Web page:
HIGHLY skilled and qualified Jamaicans are being urged to take advantage of Canada’s new Express Entry immigration management system which was launched at the start of the year and aims to attract 181,000 new economic immigrants.
At the same time, an appeal is being made for potential candidates to get their credentials assessed and apply for the necessary documents and professional Canadian licences in anticipation of being invited to apply for permanent residence in the North American country, which is ranked as one of the best places to live.
“People have to be serious about this. You have to take ownership of your future in this system. It’s a process to get your name in the system,” said Counsellor Kate O’Brien, who is based at the Canadian High Commission in Kingston.
The Express Entry system, according to O’Brien, acts as a “front door” to Canada’s well-known Federal Skilled Worker, Federal Skilled Trades, and Canadian Experience Class economic immigration programmes. However, it is void of a list of eligible occupations and, as a result, allows any skilled individual to apply.
With the new system, individuals are required to submit online profiles and express their desire to immigrate to Canada. Candidates who meet the minimum requirements are accepted in a pool and ranked according to several factors, including their age, education, language proficiency, and Canadian experience.
Candidates with the highest ranking are invited to apply for permanent residence in Canada. The pool is open to Canadian employers and a job offer to candidates features highly in their ranking — accounting for nearly half of the maximum 1,200 points. However, O’Brien said it was too early to determine the chances of success for applicants who do not have a job offer.
There is no window in which individuals have to submit their profiles, however, there’s a 60-day period within which all documents must be submitted once candidates are invited to apply for permanent residence.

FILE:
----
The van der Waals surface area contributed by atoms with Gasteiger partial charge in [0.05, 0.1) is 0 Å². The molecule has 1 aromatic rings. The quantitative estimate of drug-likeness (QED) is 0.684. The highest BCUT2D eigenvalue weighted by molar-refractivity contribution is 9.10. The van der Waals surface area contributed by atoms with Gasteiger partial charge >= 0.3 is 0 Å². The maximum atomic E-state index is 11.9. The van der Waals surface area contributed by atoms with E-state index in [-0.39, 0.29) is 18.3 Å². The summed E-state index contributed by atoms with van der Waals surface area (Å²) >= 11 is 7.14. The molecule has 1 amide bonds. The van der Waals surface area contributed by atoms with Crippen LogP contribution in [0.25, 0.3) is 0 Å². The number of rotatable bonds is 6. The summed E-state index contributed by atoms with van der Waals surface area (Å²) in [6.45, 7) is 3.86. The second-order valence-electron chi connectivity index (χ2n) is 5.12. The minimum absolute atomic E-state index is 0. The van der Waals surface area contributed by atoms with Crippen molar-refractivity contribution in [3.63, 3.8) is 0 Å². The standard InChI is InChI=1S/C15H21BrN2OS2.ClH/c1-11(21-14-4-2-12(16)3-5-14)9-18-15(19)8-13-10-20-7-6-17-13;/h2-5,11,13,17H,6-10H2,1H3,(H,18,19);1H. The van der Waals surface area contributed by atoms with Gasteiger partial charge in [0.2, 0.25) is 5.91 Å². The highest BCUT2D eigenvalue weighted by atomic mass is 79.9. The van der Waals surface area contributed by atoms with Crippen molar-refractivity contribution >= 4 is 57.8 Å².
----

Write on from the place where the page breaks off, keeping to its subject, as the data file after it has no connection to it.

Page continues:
Profiles are kept in the system for up to 12 months and, if no invitation is made, individuals are allowed to re-apply.
“We want a pool of immigrants that fit the labour market needs,” O’Brien told journalists at a meeting at the high commission in Kingston yesterday.
“…The Government of Canada is seeking immigrants that will enhance Canada as soon as they can. And, we’ve had processes in the past that focused on once you’ve applied then eventually your application will be looked at. But what we need now is a client base and potential… immigrants who fit the labour market needs,” she added. “And that’s fundamentally the objective. [Canada is] an immigrant-receiving nation; we have been an immigrant-seeking nation. This is how we began and this is who and what we are about.”
O’Brien emphasised that once an invitation for permanent residence is made, the 60-day period for the submission of required documents must be adhered to.
“Sixty days is 60 days. It is not 62 days, it is not 64 days, it’s 60 days,” she stressed.
“You better be ready,” O’Brien declared.
Meeting the 60-day requirements will, however, be dependent on the readiness of candidates in terms of the necessary documentation. These include police records, proof of English Language or French proficiency, medical results, professional certification and educational credential assessment reports from approved Canadian bodies. She said Jamaicans need not worry about the Canadian equivalency of their credentials once they have been received from a recognised institution.
Asked whether Jamaicans who are already studying in Canada are at an advantage of being successful under the new system, O’Brien said not so, save for the omission of the cost of getting their credentials assessed.
Canada has admitted more than 1.6 million new permanent residents since 2006, and will admit between 260,000 and 285,000 over the course of 2015.